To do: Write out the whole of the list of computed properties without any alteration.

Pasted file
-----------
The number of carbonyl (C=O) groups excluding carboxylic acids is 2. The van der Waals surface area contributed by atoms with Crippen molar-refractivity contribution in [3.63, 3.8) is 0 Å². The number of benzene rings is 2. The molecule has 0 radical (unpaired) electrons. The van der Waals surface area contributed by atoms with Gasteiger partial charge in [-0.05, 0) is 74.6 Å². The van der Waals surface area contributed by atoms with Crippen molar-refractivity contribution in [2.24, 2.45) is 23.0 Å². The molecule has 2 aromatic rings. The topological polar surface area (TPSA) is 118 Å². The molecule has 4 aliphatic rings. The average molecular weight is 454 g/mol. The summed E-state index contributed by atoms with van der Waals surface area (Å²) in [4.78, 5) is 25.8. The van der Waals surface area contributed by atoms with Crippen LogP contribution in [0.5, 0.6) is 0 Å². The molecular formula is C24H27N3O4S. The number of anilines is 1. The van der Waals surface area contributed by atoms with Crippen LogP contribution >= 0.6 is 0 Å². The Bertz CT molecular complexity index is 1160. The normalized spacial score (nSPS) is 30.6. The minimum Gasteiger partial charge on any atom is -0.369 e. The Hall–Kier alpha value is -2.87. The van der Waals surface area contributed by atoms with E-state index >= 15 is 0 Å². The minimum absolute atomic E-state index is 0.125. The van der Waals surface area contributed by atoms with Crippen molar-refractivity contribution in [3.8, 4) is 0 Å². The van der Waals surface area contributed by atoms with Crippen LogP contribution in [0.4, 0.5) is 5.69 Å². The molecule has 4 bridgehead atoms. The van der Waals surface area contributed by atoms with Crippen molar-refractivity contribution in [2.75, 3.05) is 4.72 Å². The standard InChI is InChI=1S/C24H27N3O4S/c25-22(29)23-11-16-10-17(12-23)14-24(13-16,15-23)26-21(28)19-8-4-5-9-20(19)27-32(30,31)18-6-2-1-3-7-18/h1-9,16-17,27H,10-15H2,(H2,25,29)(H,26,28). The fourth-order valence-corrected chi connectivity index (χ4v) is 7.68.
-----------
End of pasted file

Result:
The number of carbonyl (C=O) groups excluding carboxylic acids is 2. The van der Waals surface area contributed by atoms with Crippen molar-refractivity contribution in [3.63, 3.8) is 0 Å². The number of benzene rings is 2. The molecule has 0 radical (unpaired) electrons. The van der Waals surface area contributed by atoms with Gasteiger partial charge in [-0.05, 0) is 74.6 Å². The van der Waals surface area contributed by atoms with Crippen molar-refractivity contribution in [2.24, 2.45) is 23.0 Å². The molecule has 2 aromatic rings. The topological polar surface area (TPSA) is 118 Å². The molecule has 4 aliphatic rings. The average molecular weight is 454 g/mol. The summed E-state index contributed by atoms with van der Waals surface area (Å²) in [4.78, 5) is 25.8. The van der Waals surface area contributed by atoms with Crippen LogP contribution in [0.5, 0.6) is 0 Å². The molecular formula is C24H27N3O4S. The number of anilines is 1. The van der Waals surface area contributed by atoms with Crippen LogP contribution >= 0.6 is 0 Å². The Bertz CT molecular complexity index is 1160. The normalized spacial score (nSPS) is 30.6. The minimum Gasteiger partial charge on any atom is -0.369 e. The Hall–Kier alpha value is -2.87. The van der Waals surface area contributed by atoms with E-state index >= 15 is 0 Å². The minimum absolute atomic E-state index is 0.125. The van der Waals surface area contributed by atoms with Crippen molar-refractivity contribution in [3.8, 4) is 0 Å². The van der Waals surface area contributed by atoms with Crippen LogP contribution in [0.4, 0.5) is 5.69 Å². The molecule has 4 bridgehead atoms. The van der Waals surface area contributed by atoms with Crippen molar-refractivity contribution in [2.75, 3.05) is 4.72 Å². The standard InChI is InChI=1S/C24H27N3O4S/c25-22(29)23-11-16-10-17(12-23)14-24(13-16,15-23)26-21(28)19-8-4-5-9-20(19)27-32(30,31)18-6-2-1-3-7-18/h1-9,16-17,27H,10-15H2,(H2,25,29)(H,26,28). The fourth-order valence-corrected chi connectivity index (χ4v) is 7.68.